According to a preliminary estimate from the National Safety Council, the number of traffic fatalities in Pennsylvania increased from 1,107 to 1,116.
Although this represents a slight increase, the statistic is still concerning given that people overall drove considerably fewer miles in 2020.
The country as a whole fared poorly in 2020 when it came to traffic deaths.
Even though miles driven dropped by well over 10%, the number of traffic fatalities on America’s roads jumped from just over 39,000 to just over 42,000.
This was an increase of 8%. Not surprisingly, the fatality rate per miles driven spike in 2020 as well.
The National Safety Council also anticipates the number of significant injuries, in which an accident victim sought medical treatment, will amount to under 4,800,000.
Fewer miles driven does not translate into safer highways and roads
The takeaway from this data is that the roads in and around Scranton are not getting any safer, even if people continue to travel fewer miles.
It seems that drivers are slow to give up bad habits, like speeding, fatigued driving and distracted driving, all of which can cause serious and even deadly motor vehicle accidents. It almost goes without saying that drunk or drugged driving is also extremely dangerous behavior.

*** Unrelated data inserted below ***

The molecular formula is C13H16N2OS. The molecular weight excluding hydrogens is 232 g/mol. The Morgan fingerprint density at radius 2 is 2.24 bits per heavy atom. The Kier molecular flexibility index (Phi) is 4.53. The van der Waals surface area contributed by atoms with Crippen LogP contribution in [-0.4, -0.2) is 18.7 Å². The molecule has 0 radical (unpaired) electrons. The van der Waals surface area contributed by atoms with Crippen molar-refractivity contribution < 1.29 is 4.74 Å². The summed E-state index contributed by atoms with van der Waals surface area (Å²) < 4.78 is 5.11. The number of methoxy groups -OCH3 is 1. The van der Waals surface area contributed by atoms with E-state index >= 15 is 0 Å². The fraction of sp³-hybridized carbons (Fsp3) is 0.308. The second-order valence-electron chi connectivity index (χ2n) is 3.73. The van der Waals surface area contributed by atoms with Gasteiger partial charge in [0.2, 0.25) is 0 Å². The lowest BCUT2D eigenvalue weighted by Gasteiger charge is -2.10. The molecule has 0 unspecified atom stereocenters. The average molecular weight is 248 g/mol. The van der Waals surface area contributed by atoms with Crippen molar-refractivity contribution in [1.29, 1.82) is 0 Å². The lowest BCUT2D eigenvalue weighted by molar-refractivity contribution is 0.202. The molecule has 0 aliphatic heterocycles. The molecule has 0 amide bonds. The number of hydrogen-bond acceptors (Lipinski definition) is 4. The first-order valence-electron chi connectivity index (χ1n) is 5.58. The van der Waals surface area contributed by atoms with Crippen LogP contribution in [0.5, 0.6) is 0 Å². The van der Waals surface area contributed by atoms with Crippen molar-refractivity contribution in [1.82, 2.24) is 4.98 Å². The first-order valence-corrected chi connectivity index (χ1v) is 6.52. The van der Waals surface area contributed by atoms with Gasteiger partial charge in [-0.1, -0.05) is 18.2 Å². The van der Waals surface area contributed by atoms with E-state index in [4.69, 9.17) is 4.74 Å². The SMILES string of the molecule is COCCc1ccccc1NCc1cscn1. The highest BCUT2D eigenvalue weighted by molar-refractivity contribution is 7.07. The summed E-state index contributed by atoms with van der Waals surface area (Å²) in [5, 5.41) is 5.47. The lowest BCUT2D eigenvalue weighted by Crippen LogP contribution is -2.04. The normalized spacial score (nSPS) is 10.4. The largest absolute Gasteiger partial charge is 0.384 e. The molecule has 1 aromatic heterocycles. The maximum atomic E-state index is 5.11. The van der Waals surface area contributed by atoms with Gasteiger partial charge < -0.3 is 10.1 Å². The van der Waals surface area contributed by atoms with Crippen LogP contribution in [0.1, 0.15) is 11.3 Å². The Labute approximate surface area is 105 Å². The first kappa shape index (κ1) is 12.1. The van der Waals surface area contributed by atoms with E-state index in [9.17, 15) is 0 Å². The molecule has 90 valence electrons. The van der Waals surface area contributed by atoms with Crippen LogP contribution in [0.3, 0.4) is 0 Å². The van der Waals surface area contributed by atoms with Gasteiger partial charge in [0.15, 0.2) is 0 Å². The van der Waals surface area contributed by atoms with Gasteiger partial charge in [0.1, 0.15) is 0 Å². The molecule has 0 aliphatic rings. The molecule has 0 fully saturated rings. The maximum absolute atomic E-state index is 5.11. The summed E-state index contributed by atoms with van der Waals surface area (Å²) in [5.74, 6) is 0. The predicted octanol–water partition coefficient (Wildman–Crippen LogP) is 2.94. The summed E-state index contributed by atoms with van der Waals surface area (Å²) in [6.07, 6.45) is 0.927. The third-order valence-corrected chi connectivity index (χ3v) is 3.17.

While other techniques, including better law enforcement and improved roads, can certainly help, it is ultimately each and every individual motorist’s responsibility to make sure that Pennsylvania’s roads are safe for everyone.
When a driver falls short in living up to this responsibility, his or her victims may be able to recover compensation for their losses. These losses can include items like medical bills, lost wages and, in the right circumstances, non-economic damages like pain and suffering.